DC: Oh 100% Mouse’s father is more responsible for the creation of Alice than Mouse. Mouse may have brought her the Alice in Wonderland book, but his father is responsible for the sociopathic tendencies of both. To me, Mouse is as much of a victim of his father as Beth. He may, in fact, have been his twisted father’s first victim. He and Beth were tormented and tortured by him and they eventually easily took on his sadistic qualities. The father was a master manipulator in getting both children, (shout out to Sleeth for a strong performance here), to become dependent on him. He knew just how to torment and make the children do what he wanted, by using fear and in Beth’s case, threaten to hurt those she loved. When Beth heard her father and then got upset because Kate didn’t “feel” her, that was her first step to becoming Alice. She learned how to use those tactics the longer she was there and began to use it. I think she and Mouse killed the father and he was Alice’s first kill.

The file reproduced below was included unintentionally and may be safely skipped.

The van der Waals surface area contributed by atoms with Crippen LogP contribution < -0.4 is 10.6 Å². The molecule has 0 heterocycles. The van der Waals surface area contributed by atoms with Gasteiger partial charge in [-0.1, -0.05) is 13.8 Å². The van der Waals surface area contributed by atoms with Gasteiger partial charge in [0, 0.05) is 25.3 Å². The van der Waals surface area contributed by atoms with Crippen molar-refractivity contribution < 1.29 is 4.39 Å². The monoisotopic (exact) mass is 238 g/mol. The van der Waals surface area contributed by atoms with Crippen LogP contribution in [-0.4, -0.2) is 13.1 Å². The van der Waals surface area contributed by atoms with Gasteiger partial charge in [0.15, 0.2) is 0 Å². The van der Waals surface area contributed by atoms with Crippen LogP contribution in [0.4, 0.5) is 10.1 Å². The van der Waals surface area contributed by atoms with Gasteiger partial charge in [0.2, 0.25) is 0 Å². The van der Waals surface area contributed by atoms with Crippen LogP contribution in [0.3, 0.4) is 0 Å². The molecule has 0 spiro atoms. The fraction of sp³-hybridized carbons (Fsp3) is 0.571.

EC: Mouse was as much a prisoner of his father as Beth was, so he was both a victim and an accomplice. Odds are good that whatever happened to his face was courtesy of his father indirectly or directly. It is also likely that Mouse ultimately killed his father, setting him and Beth free. Where things went wrong from there is being saved for a future episode when someone writing the show decides it's time to make that part up. For now, the show is suggesting that Johnny and Beth survived their trauma by taking on new identities as Mouse and Alice. It would appear to a very simple and straightforward explanation for their current bond. It doesn’t explain in the slightest why post-captivity they got into the underworld-fight-the-power business, but again that’s something for a future episode. For now, neither is menacing or compelling enough. I did find myself nodding knowingly when she went all Skin Pirate and borrowed from the dead booties. Buttocks tissue is one of the best tissues for skin grafts. Shouldn’t Mouse’s dad have known that though and not been stealing whole faces? Details details.